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the mattress factory


Mattress Factory pitch black room with black light mist – foto by Smith

Before we came back from protesting the G20 summit in Pittsburgh, we stopped by the Mattress Factory, a two-building museum of installation art which I’d been avoiding because I’d thought it was the Andy Warhol Museum, since Warhol called his studio The Factory and they’re both in Pittsburgh.

You get off the elevator in the main building on the second floor and step into pitch black – have to walk by touch. Followed the wall around to a to a dead-end room with nothing in it, so followed the wall back around to a second room in which a large section of the wall was cut out and filled with a milky soft-white almost black-light mist that’s there yet not there that makes it impossible to see distance or dimension – it’s like dying and seeing the afterlife on the other side.

The third floor is an infinity mirror regression room flooded with deep violet almost black light, mirrors on all 4 walls and the ceiling, polka dots on the floor. Through an open door there’s a second brightly lit mirror room with white mannequins with red polka dots on them. Delightfully cheery, candy for the eyes, but the endless infinity can play with your equilibrium.



The fourth floor was a simple room with a hardwood floor into which had been cut out a long slanted oblong which leads through an irregular plastic tunnel to the outside where you could see a metal garden table and 2 chairs in the backyard across the alley. It’s hard to see from the foto, but the top of the oval is flush with the floor.

There was a courtyard with stone steps and doorways that lead nowhere and a wooden chair you could sit in surrounded by growing grass 4 foot tall, all bathed in electronic bird-like sounds.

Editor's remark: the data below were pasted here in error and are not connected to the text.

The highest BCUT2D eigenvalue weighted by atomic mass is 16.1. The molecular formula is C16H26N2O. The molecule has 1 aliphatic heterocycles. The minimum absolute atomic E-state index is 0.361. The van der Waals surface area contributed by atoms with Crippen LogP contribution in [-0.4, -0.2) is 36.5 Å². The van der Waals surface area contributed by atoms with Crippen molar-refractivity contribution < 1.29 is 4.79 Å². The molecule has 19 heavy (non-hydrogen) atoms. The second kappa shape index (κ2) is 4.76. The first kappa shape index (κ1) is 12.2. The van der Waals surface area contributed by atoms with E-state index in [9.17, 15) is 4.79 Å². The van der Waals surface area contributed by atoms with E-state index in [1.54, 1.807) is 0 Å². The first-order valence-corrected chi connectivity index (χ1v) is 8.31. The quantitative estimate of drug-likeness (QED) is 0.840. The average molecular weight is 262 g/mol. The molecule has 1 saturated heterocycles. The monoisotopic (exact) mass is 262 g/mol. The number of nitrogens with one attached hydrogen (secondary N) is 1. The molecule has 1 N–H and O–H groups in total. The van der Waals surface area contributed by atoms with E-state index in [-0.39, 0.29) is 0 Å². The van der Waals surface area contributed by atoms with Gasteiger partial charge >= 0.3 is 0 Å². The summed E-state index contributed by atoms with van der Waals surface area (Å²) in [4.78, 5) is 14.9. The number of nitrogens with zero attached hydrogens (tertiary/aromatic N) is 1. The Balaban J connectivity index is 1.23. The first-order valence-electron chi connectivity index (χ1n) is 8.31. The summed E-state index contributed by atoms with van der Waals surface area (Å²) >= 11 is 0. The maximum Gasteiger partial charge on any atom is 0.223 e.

The second building was four floors and a basement given over to a dozen or more local artists’ installations. One documented his failed suicide. Another was an interactive Jesus of Nazareth Crown of Thorns Ring Toss Game. The basement was dark with odd geometric forms containing lights that turned on and off and changed colors in response to eerie electronic music.

My favorite was going up the stairs to the 4th floor when I grasped the banister, jerked my hand back, grasped it again and laughed when I realized there was running water flowing down between the banister and the wall which had gotten my fingers wet.

There was a room of dozens of antique dolls, family fotos, memorabilia, sacred shrines and a TV sitting on the bed showing the probably now dead grandmother who’d had all these dolls and mementos in her house.

Further down the hall was a mechanized office desk stapler that kept attacking some sheets of paper that were blowing in the fan breeze.

Another room made you sit and pedal a floor bicycle to generate a shadow light show. The next was filled floor to ceiling and almost wall to wall with a massive cement-like sphere. The last room was an old kitchen they’d left as it was except they’d raised the floor at least three feet so the kitchen ink top was 8 inches off the floor — old, off and eerie.

It was a mostly playful place, except for the documented failed suicide, and the aftermath fotos of that looked painful.

So, three blogs on poetry, protest, and art out of a day and a half 260 mile round-trip adventure in Pittsburgh. That’s only 87 miles and 12 hours per blog. Not bad.


THIS IS ART
NO, IT’S NOT
ARE U SURE?
it is now
…maybe an idea of art?
fotos by Smith

3 Responses to “the mattress factory”

  1. MadM says:

    Thanks for the vicarious trip! I’ve wondered about this place for awhile, but have never had a reason to go to Pittsburgh.

  2. ke says:

    Wish I’d known this place was there when I’d last visited Pittsburgh.

    Lead on…

  3. Thanks so much for the kind words! Hope to see you back at the museum again sometime soon!

    Cheers,
    Jeffrey @ the MF

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